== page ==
Exhibiting in the United States can be very profitable, which is why so many international companies put up with the differences of exhibiting stateside. Surprises often include drayage fees, different rules at different convention centers, and understanding labor union regulations.
Just getting into the country can be aggravating if you are not prepared, especially when it comes to U.S. customs. There are several rules and regulations – not to mention time constraints – that you must navigate to get to your show.
Temporary Import Bond
Were you to have to pay taxes and/or a duty fee for every display item you bring in to the U.S., it could cost you quite a lot.
Fortunately, you can utilize a temporary import bond (TIB) to avoid those fees. This enables you to place a deposit to avoid payment of duty and taxes. The TIB amount is usually twice the estimated duty and/or taxes. Products imported under a TIB can remain in the United States for up to a year. Once these goods are properly re-exported (or destroyed), you can request a refund of the deposit.
When using a TIB to import goods:
- On the shipping documentation, be sure to indicate or notify your customs broker that you are sending a temporary import.
- Remember to properly document when you re-export or destroy your items. Failing to do so means your bond and security deposit are forfeited.
Before shipping your items, you’ll need to obtain a harmonized tariff schedule of the U.S. (HTSUS) code. Failure to obtain your correct code can lead to non-compliance penalties, border delays, seizure of goods, and even denial of import privileges.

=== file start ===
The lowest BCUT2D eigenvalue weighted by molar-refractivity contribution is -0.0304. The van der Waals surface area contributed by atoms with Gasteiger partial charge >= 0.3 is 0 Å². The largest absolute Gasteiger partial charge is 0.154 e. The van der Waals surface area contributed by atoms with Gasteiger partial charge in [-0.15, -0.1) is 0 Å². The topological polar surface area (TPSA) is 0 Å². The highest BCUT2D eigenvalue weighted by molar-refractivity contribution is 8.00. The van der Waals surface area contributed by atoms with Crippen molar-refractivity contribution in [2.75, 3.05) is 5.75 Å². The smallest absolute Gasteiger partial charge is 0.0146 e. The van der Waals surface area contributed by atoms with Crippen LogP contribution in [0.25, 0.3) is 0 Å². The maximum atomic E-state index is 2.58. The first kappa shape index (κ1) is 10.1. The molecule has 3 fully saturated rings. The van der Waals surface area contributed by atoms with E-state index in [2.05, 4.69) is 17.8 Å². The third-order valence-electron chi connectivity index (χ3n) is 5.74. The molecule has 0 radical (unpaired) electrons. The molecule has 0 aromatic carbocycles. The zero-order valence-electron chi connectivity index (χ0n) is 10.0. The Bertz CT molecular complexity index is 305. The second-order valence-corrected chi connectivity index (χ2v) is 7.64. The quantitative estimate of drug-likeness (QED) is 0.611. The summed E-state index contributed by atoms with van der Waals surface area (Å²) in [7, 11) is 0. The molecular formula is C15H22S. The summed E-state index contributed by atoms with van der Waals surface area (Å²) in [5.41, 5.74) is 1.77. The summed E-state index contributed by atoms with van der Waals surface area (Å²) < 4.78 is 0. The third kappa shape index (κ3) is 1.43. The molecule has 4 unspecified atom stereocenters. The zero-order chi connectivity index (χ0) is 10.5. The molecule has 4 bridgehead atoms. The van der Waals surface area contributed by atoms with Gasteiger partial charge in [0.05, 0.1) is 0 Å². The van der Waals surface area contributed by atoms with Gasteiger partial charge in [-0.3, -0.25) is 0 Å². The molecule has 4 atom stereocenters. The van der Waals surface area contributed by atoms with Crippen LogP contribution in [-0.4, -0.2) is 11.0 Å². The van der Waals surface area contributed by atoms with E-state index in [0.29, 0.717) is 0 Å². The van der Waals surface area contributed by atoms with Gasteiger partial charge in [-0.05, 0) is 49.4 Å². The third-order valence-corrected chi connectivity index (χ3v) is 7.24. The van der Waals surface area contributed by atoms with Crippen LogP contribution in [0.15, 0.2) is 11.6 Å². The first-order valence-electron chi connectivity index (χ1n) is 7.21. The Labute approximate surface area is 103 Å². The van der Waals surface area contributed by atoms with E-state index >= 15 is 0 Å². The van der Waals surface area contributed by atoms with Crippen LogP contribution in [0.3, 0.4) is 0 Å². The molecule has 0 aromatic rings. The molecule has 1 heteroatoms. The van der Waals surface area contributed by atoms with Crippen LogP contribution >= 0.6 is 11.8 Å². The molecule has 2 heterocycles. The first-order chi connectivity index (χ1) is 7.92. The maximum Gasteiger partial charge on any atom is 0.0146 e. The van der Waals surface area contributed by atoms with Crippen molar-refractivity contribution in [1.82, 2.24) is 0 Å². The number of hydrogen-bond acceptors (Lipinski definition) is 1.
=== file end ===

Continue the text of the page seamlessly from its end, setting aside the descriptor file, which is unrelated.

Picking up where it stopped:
An HTS code was developed by the World Customs Organization and is used to classify and define internationally traded goods. An HTSUS is a 10-digit code that’s specific to importing in the United States.
Each 2-digit section represents a certain classification, for example 0901.21.0010 is organic, roasted coffee.
- 09 – Coffee, Tea, Mate, and Spices
- 01 – Coffee
- 21 – Roasted, not Decaffeinated
- 00 – No Distinction
- 10 – Certified Organic
Possible Restricted or Prohibited Items
Any product you bring in the United States must to be in compliance with U.S. laws and regulations. Check with the specific government agency that regulates your product for any possible restrictions or required documentation. A full list of the agencies can be found here.
- Art materials
- Cultural property
- Hazardous/toxic/flammable materials
- Household appliances
- Certain electronic products
- Toys and children’s articles
You may also need a special license or permit to import:
- Alcoholic beverages
- Animal and animal products
- Certain drugs
- Firearms and ammunition
- Fruits, nuts, meat and meat products
- Milk, dairy, and cheese products
- Plants and plant products
- Poultry and poultry products
- Petroleum and petroleum products
Additional Helpful Information
Here’s a checklist of additional documentation that will help speed your time through customs:
- Official documentation with the date and location of the trade show
- Confirmation that you are an exhibitor
- Documentation indicating value of items
- All items should be marked “Not for Sale”
- If you have any North American Free Trade Agreement (NAFTA) items, a completed “Entry and Manifest of Merchandise Free of Duty” form
For any issues about dealing with U.S. customs, The Trade Group is here to help. Call us at 800-343-2005. We can assist you with TIBs, HTSUSs, and any other abbreviations you encounter as you bring your show to the States.